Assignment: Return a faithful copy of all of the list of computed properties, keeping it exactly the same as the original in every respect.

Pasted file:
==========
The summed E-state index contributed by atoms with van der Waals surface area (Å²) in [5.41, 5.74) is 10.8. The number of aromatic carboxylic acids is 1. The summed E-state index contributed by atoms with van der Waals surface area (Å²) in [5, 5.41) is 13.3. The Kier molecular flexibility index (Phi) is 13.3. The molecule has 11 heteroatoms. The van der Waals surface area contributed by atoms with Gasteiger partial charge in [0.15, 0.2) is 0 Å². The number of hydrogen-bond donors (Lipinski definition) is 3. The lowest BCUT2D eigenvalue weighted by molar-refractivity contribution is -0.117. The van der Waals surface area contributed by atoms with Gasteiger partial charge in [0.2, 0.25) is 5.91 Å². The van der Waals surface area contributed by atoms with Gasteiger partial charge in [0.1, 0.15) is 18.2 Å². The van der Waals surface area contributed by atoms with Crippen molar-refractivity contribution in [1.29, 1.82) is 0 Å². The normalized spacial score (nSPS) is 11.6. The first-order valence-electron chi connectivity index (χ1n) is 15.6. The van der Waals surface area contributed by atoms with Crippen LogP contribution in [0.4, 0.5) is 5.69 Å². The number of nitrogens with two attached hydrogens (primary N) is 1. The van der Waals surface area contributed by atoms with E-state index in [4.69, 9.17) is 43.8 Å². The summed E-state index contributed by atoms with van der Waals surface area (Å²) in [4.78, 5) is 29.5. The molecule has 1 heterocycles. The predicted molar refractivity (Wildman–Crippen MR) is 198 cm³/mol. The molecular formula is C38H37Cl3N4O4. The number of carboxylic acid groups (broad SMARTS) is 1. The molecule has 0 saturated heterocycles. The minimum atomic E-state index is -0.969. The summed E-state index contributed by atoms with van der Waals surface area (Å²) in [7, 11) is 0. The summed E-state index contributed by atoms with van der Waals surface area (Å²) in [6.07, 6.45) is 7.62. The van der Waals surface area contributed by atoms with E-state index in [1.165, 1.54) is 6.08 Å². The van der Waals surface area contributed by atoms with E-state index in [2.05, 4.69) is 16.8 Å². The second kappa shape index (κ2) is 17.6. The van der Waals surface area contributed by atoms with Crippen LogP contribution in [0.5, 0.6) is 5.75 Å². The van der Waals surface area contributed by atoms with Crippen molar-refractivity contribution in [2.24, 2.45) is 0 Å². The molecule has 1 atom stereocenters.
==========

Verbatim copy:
The summed E-state index contributed by atoms with van der Waals surface area (Å²) in [5.41, 5.74) is 10.8. The number of aromatic carboxylic acids is 1. The summed E-state index contributed by atoms with van der Waals surface area (Å²) in [5, 5.41) is 13.3. The Kier molecular flexibility index (Phi) is 13.3. The molecule has 11 heteroatoms. The van der Waals surface area contributed by atoms with Gasteiger partial charge in [0.15, 0.2) is 0 Å². The number of hydrogen-bond donors (Lipinski definition) is 3. The lowest BCUT2D eigenvalue weighted by molar-refractivity contribution is -0.117. The van der Waals surface area contributed by atoms with Gasteiger partial charge in [0.2, 0.25) is 5.91 Å². The van der Waals surface area contributed by atoms with Gasteiger partial charge in [0.1, 0.15) is 18.2 Å². The van der Waals surface area contributed by atoms with Crippen molar-refractivity contribution in [1.29, 1.82) is 0 Å². The normalized spacial score (nSPS) is 11.6. The first-order valence-electron chi connectivity index (χ1n) is 15.6. The van der Waals surface area contributed by atoms with Crippen LogP contribution in [0.4, 0.5) is 5.69 Å². The number of nitrogens with two attached hydrogens (primary N) is 1. The van der Waals surface area contributed by atoms with E-state index in [4.69, 9.17) is 43.8 Å². The summed E-state index contributed by atoms with van der Waals surface area (Å²) in [4.78, 5) is 29.5. The molecule has 1 heterocycles. The predicted molar refractivity (Wildman–Crippen MR) is 198 cm³/mol. The molecular formula is C38H37Cl3N4O4. The number of carboxylic acid groups (broad SMARTS) is 1. The molecule has 0 saturated heterocycles. The minimum atomic E-state index is -0.969. The summed E-state index contributed by atoms with van der Waals surface area (Å²) in [7, 11) is 0. The summed E-state index contributed by atoms with van der Waals surface area (Å²) in [6.07, 6.45) is 7.62. The van der Waals surface area contributed by atoms with E-state index in [1.165, 1.54) is 6.08 Å². The van der Waals surface area contributed by atoms with E-state index in [2.05, 4.69) is 16.8 Å². The second kappa shape index (κ2) is 17.6. The van der Waals surface area contributed by atoms with Crippen LogP contribution in [0.5, 0.6) is 5.75 Å². The van der Waals surface area contributed by atoms with Crippen molar-refractivity contribution in [2.24, 2.45) is 0 Å². The molecule has 1 atom stereocenters.